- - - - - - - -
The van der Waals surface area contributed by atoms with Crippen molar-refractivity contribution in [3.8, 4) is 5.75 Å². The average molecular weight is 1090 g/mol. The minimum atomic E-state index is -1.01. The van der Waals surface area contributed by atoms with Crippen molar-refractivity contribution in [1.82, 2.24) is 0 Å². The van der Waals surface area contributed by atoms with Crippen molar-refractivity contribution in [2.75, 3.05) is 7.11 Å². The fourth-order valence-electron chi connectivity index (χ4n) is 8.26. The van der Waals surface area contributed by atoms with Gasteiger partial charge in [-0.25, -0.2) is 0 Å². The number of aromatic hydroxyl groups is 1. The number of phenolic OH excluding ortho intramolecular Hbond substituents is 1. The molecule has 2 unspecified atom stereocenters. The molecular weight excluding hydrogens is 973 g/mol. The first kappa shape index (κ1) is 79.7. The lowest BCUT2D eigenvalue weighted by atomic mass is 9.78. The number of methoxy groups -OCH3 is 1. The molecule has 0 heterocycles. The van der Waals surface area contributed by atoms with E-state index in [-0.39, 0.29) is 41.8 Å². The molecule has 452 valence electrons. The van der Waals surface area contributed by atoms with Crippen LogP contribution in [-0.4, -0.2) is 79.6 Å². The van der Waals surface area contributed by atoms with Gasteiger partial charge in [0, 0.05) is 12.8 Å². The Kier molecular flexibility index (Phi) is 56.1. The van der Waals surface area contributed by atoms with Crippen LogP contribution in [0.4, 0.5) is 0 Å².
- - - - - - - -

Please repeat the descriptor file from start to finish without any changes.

The van der Waals surface area contributed by atoms with Crippen molar-refractivity contribution in [3.8, 4) is 5.75 Å². The average molecular weight is 1090 g/mol. The minimum atomic E-state index is -1.01. The van der Waals surface area contributed by atoms with Crippen molar-refractivity contribution in [1.82, 2.24) is 0 Å². The van der Waals surface area contributed by atoms with Crippen molar-refractivity contribution in [2.75, 3.05) is 7.11 Å². The fourth-order valence-electron chi connectivity index (χ4n) is 8.26. The van der Waals surface area contributed by atoms with Gasteiger partial charge in [-0.25, -0.2) is 0 Å². The number of aromatic hydroxyl groups is 1. The number of phenolic OH excluding ortho intramolecular Hbond substituents is 1. The molecule has 2 unspecified atom stereocenters. The molecular weight excluding hydrogens is 973 g/mol. The first kappa shape index (κ1) is 79.7. The lowest BCUT2D eigenvalue weighted by atomic mass is 9.78. The number of methoxy groups -OCH3 is 1. The molecule has 0 heterocycles. The van der Waals surface area contributed by atoms with E-state index in [-0.39, 0.29) is 41.8 Å². The molecule has 452 valence electrons. The van der Waals surface area contributed by atoms with Crippen LogP contribution in [-0.4, -0.2) is 79.6 Å². The van der Waals surface area contributed by atoms with Gasteiger partial charge in [0, 0.05) is 12.8 Å². The Kier molecular flexibility index (Phi) is 56.1. The van der Waals surface area contributed by atoms with Crippen LogP contribution in [0.4, 0.5) is 0 Å².